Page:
Wednesday, September 4, 2013

Much Ado About Something

As of late there have been many discussions on the internet in regards to transformational Christianity.  Much of the discussion has been circulating around comments from renowned Church historians and theologians such as D.G Hart, Carl Trueman, and Anthony Bradley over the consequences of ministries such as Tim Keller's in New York.  

Truly, something as esoteric and academic as this seems all much ado about nothing.  All of them have their points.  Hart and Trueman speak in terms of what is called 2-kingdom theology.  And yes, Bradley has his reasons to critique this view and I empathize with his bias against the likes of Hart and Trueman.  But what is really going on here?  

It seems to me everyone here is fighting over scraps.  The 2-kingdom people are made out to be caricatures of cold hearted Presbyterianism while Bradley is seeking to defend his PCA brethren with warm and socially conscious Presbyterianism.  And I'm here to say they're both a little wrong and a little right.  They're pushing and pulling around the X-factor in both their ideologies... human sin.

Hart and Trueman call for the church to cease and desist from pursuing this desire to "transform culture" on the basis of church identity.  The church is not a civic institution nor should it be run as such.  Social justice should be mitigated by the fact that the true nature of the church is spiritual, not physical.  

Bradley on the other hand feels that the distinction does not exist in such a robust manner.  In fact, he takes it a step further to say that if it were not for organized Christian movements in culture devastating repercussions may have been allowed in society.

But for any serious 2-kingdom minded individual it should be recognized here that both sides nick the mark without hitting it.  Our citizenship is a dual citizenship.  We live in this world though we are not of it.  We are physical corporeal beings that knows there is a spiritual reality.

And it's by simple virtue that the spiritual has an affect on the physical by which we pursue justice in the world, though the degree of change is subject to the limitations of the flesh.  

Kuyper had to step down from the pulpit to step up to reform Amsterdam.  Also it wasn't the church that stopped the slave trade, it was a Christian man in England convicted of his conscience.  It was a coordinated movement by God through the spiritual and sovereign force of His will.  It is no different than today's widespread movement towards social justice by Christians.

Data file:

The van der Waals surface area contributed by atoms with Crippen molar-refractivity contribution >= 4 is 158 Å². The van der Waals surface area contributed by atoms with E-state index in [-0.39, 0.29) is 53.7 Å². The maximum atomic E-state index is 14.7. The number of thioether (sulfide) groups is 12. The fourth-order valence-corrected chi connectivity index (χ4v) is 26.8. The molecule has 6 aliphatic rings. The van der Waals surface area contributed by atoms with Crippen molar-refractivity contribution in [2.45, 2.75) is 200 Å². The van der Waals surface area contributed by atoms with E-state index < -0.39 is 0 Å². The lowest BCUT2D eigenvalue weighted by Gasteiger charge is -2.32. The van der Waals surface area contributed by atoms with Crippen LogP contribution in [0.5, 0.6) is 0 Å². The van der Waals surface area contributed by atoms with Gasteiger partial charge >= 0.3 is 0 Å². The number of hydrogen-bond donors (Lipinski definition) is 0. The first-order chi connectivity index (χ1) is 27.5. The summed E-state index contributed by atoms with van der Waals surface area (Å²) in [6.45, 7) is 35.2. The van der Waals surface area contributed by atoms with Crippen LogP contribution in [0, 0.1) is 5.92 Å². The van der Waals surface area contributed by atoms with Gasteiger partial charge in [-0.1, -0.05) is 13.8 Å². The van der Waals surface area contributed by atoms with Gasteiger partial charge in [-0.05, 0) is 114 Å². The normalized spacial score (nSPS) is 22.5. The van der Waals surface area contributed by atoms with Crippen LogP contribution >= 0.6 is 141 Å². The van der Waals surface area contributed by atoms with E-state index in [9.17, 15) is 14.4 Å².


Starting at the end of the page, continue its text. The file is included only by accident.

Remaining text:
For example, I know of an organization (hereby: "X") which seeks justice and the social well being of North Koreans who are refugees trying to escape in China.  They are Christians, but they cannot simply call themselves a Christian organization.

Why is that?  It's partly practical as much as it is a spiritual witness to Christ.  They can't do it themselves.  They need help.  And it's because of this precious gift of common grace that those of saving grace can work together to better society along side of those who do not love Christ as we do.  

In fact, it's not just these figures of history either... there are many Biblical figures of which this is true.  Joseph and Daniel, among others are among the believers of history which worked with secular people and secular institutions to better society.  And that should answer Hart and Trueman's gripe about the affects of transformationalism for it points to the need of Christ in so many ways.  We are fallen creatures who live and die.  Christ is eternal and though the measure of justice here is nominal, it is a shadow of that which is to come from Jesus.  

Likewise, Bradley should recognize that these weren't organized movements by man's will, but rather common grace.  For when these movements of positive cultural change take mass effect religion becomes neutered.  The gospel will eventually take a back seat to social justice itself.  And then, as we sinners often do, we will lose our way from the purpose of our reforms.  Hence the trap of seeking an over-realized eschatology.

I was in fact discussing these issues with a friend of mine today and he's right to say there needs to be more work done in the realm of academia towards understanding common grace.  For in it we will never be satisfied... and that's kind of the point.  For the Kingdom of God is the greater spiritual and corporeal reality (prophetically speaking) we look forward to.  So I say seek it... however you're led by God to do so.

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